Here are a few more examples of breather behaviors from my own dogs and observations.  Anybody who has seen my dogs work in our shows at Purina Farms have noticed that they run through the agility tunnels during their frisbee routines.  Yes, they do love their tunnels, however, going those extra strides allows them to take a few additional seconds before returning to me for more work.  One of my dogs is trained to lay on a mat at the end of the dock for the diving portion, best part is that I don’t have to walk down the dock with her, I can just send her to it. However, every time she prepares to dive, she goes the long way around the sign behind the dock, taking an extra second or two to gather herself between jumps. One particularly troublesome behavior that develops in shows are dogs that don’t want to leave the pool after a jump. They let go of the toy, push it under water and or just swim around. It’s an excellent way for them to delay the next repetition. These are just a few examples of breather behaviors that have developed into habits because of my inability to change the session to suit the dogs better.

What breather behaviors do you notice with your own dogs?  Is there potential for those to develop into problems later on? How can you adapt your sessions to provide your dog with the breaks they need?


Edgar shows off a great frogged down stay.

Working with operant dogs often leads to dogs that are quick to offer a behavior but lack stillness and commitment within each exercise.  This is a skill that needs to be taught and developed over time and can be difficult for some dogs.  Famous, my 18 month old malinois, shows great commitment to even new behaviors and it’s easy to add duration with her.  My younger malinois, Moment, on the other hand, does not. While she’s great at offering behaviors, she offers them quickly and then moves on.  It was difficult to add duration to her chin rest, hold and stays.  Luckily, there are many exercises and tools designed to help such dogs.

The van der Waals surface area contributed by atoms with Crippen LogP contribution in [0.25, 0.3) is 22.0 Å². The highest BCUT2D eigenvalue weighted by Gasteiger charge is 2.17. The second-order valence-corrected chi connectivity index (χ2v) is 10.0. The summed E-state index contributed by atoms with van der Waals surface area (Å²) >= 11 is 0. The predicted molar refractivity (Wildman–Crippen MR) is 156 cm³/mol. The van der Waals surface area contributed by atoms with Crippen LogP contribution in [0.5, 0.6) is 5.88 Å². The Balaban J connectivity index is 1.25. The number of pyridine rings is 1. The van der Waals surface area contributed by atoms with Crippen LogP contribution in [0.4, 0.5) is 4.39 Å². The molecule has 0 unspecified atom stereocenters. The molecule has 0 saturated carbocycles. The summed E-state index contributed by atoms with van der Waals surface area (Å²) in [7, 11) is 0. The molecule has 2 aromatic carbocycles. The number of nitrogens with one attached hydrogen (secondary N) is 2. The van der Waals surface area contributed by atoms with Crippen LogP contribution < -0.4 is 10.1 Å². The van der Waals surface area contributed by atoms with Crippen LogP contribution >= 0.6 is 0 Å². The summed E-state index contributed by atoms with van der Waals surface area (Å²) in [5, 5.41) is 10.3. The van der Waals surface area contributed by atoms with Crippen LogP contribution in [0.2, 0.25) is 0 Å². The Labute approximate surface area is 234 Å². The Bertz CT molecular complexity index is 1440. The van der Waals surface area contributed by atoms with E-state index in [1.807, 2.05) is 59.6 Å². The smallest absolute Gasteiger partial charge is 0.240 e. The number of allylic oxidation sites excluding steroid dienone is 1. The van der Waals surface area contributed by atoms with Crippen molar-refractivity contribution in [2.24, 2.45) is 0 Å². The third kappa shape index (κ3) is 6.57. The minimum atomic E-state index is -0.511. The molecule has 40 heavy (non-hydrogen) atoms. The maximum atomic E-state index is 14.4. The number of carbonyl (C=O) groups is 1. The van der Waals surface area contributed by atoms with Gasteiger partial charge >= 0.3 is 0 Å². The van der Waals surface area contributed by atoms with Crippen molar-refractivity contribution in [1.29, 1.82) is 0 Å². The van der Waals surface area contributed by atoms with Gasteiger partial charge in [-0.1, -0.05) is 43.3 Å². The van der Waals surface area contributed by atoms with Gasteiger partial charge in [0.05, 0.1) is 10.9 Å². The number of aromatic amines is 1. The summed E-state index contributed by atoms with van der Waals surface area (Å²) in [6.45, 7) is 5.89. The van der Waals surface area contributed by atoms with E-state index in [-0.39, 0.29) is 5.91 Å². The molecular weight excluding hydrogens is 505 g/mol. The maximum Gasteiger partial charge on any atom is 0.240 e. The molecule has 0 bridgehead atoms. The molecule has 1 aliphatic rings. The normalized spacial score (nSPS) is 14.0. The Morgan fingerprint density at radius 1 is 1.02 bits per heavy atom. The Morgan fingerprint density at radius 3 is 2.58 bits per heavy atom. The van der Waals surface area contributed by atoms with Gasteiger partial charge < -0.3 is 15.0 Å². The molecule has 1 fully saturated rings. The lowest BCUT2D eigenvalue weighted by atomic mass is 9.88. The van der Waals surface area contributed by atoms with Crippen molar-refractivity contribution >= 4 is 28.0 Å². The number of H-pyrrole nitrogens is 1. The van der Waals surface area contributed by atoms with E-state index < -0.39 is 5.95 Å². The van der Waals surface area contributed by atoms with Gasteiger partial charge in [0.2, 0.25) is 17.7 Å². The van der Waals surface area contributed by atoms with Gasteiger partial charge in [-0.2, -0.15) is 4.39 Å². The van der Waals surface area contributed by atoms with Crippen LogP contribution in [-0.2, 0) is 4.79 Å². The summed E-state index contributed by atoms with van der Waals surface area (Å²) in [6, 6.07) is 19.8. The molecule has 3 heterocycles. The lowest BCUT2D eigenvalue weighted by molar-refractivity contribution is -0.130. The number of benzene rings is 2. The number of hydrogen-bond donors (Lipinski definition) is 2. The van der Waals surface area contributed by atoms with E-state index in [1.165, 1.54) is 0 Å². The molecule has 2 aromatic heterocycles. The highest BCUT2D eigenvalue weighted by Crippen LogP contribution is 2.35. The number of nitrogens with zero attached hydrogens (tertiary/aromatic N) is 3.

The first behaviors that I teach to a new dog to introduce the idea of duration are chin rest and mat/perch work.  The chin rest can be used to introduce holding an object (dumbbell) in the future, just as the mat work can be used to lay the ground work for future stays. One other great exercise to teach with the idea of duration in mind is Susan Garrett’s “It’s Your Choice”.  This game can be used to help add duration and commitment to a behavior as Reverse Luring,  described by Laura Waudby in this blog post .

I think the idea of stillness and focus is an important one, especially for dogs like Moment.  She learned the concept of a chin rest with duration relatively quickly, however I felt like she was lacking stillness and focus in the behavior.  Her eyes would dart around to distractions, all while maintaining my criteria of her chin in my hand.  So I started setting narrowing the criteria to micro-behaviors within the behavior.  Soon, I would only click  eye contact while keeping her muzzle in my hand, of which duration had to be added to slowly.  After that, I used Reverse Luring to add to her commitment of the behavior.  Soon, I’ll add other distractions such as tossing a toy behind her while she maintains criteria to further proof and build this behavior. Luckily, all this hard work has already paid off because I used her chin rest to teach stillness and focus in other behaviors such as heel and basic positions and dumbbell hold.